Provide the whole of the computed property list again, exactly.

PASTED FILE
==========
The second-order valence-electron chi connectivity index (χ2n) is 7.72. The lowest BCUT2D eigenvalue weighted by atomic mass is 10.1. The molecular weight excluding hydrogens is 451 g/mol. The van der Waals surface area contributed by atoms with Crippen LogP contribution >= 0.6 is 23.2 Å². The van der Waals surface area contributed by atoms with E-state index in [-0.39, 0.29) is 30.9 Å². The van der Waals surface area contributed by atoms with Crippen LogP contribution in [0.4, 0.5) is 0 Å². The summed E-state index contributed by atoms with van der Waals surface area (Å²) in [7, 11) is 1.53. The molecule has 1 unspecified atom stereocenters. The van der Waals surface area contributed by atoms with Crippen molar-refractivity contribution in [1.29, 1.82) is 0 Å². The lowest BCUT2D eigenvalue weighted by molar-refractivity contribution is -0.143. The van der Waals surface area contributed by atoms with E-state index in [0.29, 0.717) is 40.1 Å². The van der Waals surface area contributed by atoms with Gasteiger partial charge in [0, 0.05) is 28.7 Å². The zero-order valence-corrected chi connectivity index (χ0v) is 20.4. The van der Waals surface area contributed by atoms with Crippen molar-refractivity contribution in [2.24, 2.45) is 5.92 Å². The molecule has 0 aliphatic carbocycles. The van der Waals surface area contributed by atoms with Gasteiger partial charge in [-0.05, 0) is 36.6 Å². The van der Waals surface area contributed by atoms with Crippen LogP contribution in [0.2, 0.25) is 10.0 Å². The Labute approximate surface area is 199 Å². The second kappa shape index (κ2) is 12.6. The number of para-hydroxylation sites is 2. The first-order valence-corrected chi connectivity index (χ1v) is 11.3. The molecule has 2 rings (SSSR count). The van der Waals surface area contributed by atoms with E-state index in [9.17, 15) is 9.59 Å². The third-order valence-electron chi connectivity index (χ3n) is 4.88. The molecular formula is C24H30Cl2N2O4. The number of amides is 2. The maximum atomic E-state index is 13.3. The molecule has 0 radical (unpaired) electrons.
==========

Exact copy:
The second-order valence-electron chi connectivity index (χ2n) is 7.72. The lowest BCUT2D eigenvalue weighted by atomic mass is 10.1. The molecular weight excluding hydrogens is 451 g/mol. The van der Waals surface area contributed by atoms with Crippen LogP contribution >= 0.6 is 23.2 Å². The van der Waals surface area contributed by atoms with E-state index in [-0.39, 0.29) is 30.9 Å². The van der Waals surface area contributed by atoms with Crippen LogP contribution in [0.4, 0.5) is 0 Å². The summed E-state index contributed by atoms with van der Waals surface area (Å²) in [7, 11) is 1.53. The molecule has 1 unspecified atom stereocenters. The van der Waals surface area contributed by atoms with Crippen molar-refractivity contribution in [1.29, 1.82) is 0 Å². The lowest BCUT2D eigenvalue weighted by molar-refractivity contribution is -0.143. The van der Waals surface area contributed by atoms with E-state index in [0.29, 0.717) is 40.1 Å². The van der Waals surface area contributed by atoms with Gasteiger partial charge in [0, 0.05) is 28.7 Å². The zero-order valence-corrected chi connectivity index (χ0v) is 20.4. The van der Waals surface area contributed by atoms with Crippen molar-refractivity contribution in [2.24, 2.45) is 5.92 Å². The molecule has 0 aliphatic carbocycles. The van der Waals surface area contributed by atoms with Gasteiger partial charge in [-0.05, 0) is 36.6 Å². The van der Waals surface area contributed by atoms with Crippen LogP contribution in [0.2, 0.25) is 10.0 Å². The Labute approximate surface area is 199 Å². The second kappa shape index (κ2) is 12.6. The number of para-hydroxylation sites is 2. The first-order valence-corrected chi connectivity index (χ1v) is 11.3. The molecule has 2 rings (SSSR count). The van der Waals surface area contributed by atoms with E-state index in [9.17, 15) is 9.59 Å². The third-order valence-electron chi connectivity index (χ3n) is 4.88. The molecular formula is C24H30Cl2N2O4. The number of amides is 2. The maximum atomic E-state index is 13.3. The molecule has 0 radical (unpaired) electrons.